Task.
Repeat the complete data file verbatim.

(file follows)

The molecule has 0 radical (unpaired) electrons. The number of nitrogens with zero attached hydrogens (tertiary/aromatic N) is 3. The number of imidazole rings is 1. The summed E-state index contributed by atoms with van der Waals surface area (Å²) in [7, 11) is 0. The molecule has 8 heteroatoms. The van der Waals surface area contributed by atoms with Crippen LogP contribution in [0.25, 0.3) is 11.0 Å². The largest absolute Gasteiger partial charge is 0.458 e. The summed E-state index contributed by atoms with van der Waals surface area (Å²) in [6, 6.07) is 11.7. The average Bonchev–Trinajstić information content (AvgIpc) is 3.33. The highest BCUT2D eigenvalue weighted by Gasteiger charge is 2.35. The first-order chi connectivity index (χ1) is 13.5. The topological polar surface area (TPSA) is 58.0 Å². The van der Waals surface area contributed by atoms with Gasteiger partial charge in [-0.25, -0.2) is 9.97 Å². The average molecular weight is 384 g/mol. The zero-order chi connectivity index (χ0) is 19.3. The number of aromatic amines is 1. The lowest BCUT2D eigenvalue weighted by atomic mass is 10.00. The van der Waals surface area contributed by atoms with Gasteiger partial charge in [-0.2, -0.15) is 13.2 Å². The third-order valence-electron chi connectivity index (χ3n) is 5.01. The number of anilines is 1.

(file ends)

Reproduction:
The molecule has 0 radical (unpaired) electrons. The number of nitrogens with zero attached hydrogens (tertiary/aromatic N) is 3. The number of imidazole rings is 1. The summed E-state index contributed by atoms with van der Waals surface area (Å²) in [7, 11) is 0. The molecule has 8 heteroatoms. The van der Waals surface area contributed by atoms with Crippen LogP contribution in [0.25, 0.3) is 11.0 Å². The largest absolute Gasteiger partial charge is 0.458 e. The summed E-state index contributed by atoms with van der Waals surface area (Å²) in [6, 6.07) is 11.7. The average Bonchev–Trinajstić information content (AvgIpc) is 3.33. The highest BCUT2D eigenvalue weighted by Gasteiger charge is 2.35. The first-order chi connectivity index (χ1) is 13.5. The topological polar surface area (TPSA) is 58.0 Å². The van der Waals surface area contributed by atoms with Gasteiger partial charge in [-0.25, -0.2) is 9.97 Å². The average molecular weight is 384 g/mol. The zero-order chi connectivity index (χ0) is 19.3. The number of aromatic amines is 1. The lowest BCUT2D eigenvalue weighted by atomic mass is 10.00. The van der Waals surface area contributed by atoms with Gasteiger partial charge in [-0.2, -0.15) is 13.2 Å². The third-order valence-electron chi connectivity index (χ3n) is 5.01. The number of anilines is 1.